“I came into the ring to do my job, and I think everyone saw what they wanted to,” said Lomachenko afterward. Having already departed the featherweight division in search of a challenge, the junior lightweight said that he would “go home, get some sleep and then put out offers to the other champions at 130 pounds.” If they didn’t respond, then he would seek out new challenges at lightweight. Wherever he goes, and in whatever weight division he boxes, it is hard to see many if any being even remotely competitive. Lomachenko is just that good.
In a sensational performance that definitively announced his arrival as a major player in the light-heavyweight division, Oleksandr Gvozdyk (13-0, 11 KOs) annihilated Yunieski Gonzalez, dropping him twice in the third round until the Cuban’s corner stepped in to halt the bout at 2:55 of the frame.
Gonzalez (18-3, 14 KOs) was never in the contest, unable to cope with Gvozdyk’s blisteringly fast combinations or catch up with the Ukrainian’s swift footwork. The more the slugger sought to close the distance, the more he walked into Gvozdyk’s buzzsaw, and a rapidfire combination bloodied Gonzalez’s nose and dropped him to one knee in the third. Gonzalez continued to try to press forward, but he was merely walking into punches and barely able to throw any back. The end was clearly in sight and it came when another short right dropped Gonzalez face-first. It was to the Cuban’s immense credit that he protested when his corner stepped onto the ring apron and caught the attention of referee Harvey Dock, but the stoppage was merciful and wise. Gonzalez had lost twice before, but once – against Jean Pascal – he was widely considered to have been robbed, and a subsequent loss to Vyacheslav Shabransky was a majority decision. Nobody had come close to dominating him, but Gvozdyk did so with ease, and a world title shot must now be just around the corner.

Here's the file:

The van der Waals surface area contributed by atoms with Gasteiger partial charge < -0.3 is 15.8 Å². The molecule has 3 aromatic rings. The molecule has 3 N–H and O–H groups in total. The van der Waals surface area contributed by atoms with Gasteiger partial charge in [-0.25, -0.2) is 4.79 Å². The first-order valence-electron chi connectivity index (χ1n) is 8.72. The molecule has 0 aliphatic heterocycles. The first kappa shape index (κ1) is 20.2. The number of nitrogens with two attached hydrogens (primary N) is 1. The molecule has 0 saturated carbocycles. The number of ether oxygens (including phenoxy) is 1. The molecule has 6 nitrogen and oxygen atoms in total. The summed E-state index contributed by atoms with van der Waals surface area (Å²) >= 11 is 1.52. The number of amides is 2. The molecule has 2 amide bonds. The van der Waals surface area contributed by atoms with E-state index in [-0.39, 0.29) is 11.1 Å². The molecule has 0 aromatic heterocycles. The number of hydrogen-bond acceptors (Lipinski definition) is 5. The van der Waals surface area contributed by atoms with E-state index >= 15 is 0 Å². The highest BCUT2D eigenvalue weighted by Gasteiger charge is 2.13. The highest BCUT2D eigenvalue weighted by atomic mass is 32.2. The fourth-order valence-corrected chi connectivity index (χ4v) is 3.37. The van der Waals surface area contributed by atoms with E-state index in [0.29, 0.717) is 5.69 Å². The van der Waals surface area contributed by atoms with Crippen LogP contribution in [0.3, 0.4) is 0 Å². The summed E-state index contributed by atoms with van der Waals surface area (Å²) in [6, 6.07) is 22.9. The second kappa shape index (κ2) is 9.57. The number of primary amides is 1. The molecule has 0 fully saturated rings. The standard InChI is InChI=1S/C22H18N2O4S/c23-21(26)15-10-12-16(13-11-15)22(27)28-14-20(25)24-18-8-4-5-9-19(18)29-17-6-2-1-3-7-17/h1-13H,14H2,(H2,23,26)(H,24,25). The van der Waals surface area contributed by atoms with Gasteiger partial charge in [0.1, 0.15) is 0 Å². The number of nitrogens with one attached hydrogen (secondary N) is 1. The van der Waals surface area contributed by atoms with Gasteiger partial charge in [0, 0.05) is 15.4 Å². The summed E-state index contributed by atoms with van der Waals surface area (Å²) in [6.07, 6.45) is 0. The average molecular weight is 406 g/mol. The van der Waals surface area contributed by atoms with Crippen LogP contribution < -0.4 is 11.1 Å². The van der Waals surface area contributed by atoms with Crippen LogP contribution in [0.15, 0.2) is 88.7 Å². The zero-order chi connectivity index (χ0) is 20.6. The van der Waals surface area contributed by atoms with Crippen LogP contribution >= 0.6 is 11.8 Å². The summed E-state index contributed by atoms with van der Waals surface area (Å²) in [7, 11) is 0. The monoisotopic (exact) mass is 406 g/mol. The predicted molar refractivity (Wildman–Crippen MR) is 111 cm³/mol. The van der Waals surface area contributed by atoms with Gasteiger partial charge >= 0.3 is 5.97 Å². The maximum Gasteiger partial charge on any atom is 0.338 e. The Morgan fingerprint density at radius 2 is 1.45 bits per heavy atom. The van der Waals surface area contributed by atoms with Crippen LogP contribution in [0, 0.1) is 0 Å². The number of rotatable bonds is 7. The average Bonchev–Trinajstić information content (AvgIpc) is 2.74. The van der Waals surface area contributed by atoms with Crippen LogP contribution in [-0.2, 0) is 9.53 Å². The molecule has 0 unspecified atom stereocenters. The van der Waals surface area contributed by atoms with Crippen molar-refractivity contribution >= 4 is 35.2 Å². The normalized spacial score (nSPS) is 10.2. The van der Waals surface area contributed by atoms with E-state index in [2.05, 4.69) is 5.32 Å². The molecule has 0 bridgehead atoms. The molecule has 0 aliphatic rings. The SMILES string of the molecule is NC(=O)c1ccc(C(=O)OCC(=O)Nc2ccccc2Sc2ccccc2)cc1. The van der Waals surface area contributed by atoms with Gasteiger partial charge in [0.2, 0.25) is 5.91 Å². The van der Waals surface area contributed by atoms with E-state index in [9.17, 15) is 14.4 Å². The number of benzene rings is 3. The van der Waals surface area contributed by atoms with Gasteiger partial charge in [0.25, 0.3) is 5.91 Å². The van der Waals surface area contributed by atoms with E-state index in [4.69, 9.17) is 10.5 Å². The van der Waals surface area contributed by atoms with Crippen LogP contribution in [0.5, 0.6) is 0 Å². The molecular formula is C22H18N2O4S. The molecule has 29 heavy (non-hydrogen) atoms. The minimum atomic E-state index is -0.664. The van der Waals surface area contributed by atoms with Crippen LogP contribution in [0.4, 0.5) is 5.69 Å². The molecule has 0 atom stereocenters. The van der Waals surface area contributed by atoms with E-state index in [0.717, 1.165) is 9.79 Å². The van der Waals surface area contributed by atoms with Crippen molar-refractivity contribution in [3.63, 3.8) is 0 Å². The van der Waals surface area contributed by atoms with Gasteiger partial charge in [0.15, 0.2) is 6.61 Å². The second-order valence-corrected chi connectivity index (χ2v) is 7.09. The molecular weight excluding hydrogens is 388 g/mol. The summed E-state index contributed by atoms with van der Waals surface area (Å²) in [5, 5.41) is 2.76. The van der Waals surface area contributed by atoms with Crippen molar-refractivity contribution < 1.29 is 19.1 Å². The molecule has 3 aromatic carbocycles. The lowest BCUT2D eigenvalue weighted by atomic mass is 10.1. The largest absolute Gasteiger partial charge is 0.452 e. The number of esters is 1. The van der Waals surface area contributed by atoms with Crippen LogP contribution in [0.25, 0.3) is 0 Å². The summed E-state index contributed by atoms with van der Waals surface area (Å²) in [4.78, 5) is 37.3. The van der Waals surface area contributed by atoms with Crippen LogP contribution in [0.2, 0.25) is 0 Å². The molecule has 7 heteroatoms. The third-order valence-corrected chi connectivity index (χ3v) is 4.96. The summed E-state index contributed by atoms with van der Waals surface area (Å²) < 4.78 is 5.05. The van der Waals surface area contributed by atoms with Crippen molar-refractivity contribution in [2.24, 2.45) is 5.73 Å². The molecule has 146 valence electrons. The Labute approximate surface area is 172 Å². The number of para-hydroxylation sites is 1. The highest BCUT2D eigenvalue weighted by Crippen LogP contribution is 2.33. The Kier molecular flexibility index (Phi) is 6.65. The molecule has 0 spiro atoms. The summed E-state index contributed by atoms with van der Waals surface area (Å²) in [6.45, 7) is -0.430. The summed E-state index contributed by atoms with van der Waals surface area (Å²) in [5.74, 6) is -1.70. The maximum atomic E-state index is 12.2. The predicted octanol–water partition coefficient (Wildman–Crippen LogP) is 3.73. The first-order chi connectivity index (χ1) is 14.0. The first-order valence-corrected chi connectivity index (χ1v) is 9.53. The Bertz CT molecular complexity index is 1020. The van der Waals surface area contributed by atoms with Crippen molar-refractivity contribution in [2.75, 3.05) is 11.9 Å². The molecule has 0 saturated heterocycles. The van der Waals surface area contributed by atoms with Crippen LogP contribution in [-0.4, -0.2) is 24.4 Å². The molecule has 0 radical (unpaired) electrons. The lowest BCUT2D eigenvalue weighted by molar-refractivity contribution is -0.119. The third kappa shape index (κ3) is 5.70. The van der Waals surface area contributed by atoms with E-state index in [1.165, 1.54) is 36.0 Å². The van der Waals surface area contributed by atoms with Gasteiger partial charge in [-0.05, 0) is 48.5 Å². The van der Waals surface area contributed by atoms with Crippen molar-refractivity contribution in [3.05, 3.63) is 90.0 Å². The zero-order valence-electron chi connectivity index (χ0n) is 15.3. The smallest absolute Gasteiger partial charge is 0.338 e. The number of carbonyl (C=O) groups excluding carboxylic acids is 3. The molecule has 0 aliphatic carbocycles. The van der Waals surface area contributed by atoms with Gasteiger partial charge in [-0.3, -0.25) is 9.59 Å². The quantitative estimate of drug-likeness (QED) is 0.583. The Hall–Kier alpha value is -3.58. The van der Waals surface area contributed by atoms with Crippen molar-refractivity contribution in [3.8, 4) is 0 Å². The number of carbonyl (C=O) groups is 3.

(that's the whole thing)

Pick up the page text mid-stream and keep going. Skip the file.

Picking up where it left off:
In the opening bout, cruiserweight Michael Hunter survived a furious twelfth round shellacking from Aleksandr Usyk, making it to the final bell even as referee Bill Clancy looked carefully and contemplated stepping in and calling a halt to the contest. As a result, he became only the second professional opponent to extend Usyk the full distance, even as he became the Ukrainian’s 12th victim and suffered his own first pro defeat.
Hunter (12-1, 8 KOs) started brightly, moving constantly from left to right and back again and peppering Usyk with fast combinations that landed effectively to body and head. But Usyk is a self-described slow starter, who prefers to spend a few rounds analyzing his foe before determining what adjustments need to be made, and that’s what he did against the man from Las Vegas. After falling behind through the first three rounds, Usyk (12-0, 10 KOs) began digging to his opponent’s body and deploying his southpaw right hook to limit Hunter’s movement.
The American’s hands continued to work overtime, but his feet became progressively more leaden, allowing Usyk to land with increasing effectiveness. A series of digging left hands to the body knocked much of the remaining fight out of Hunter in the tenth, but the son of former heavyweight contender Mike “The Bounty” Hunter refused to yield, even when a thudding left hand prompted the two-minute onslaught to close the bout, punctuated only when Clancy ruled that only the ropes had saved Hunter from a knockdown and administered a count. At the end, the result was a formality, all three ringside judges seeing Usyk as the winner by a score of 117-110.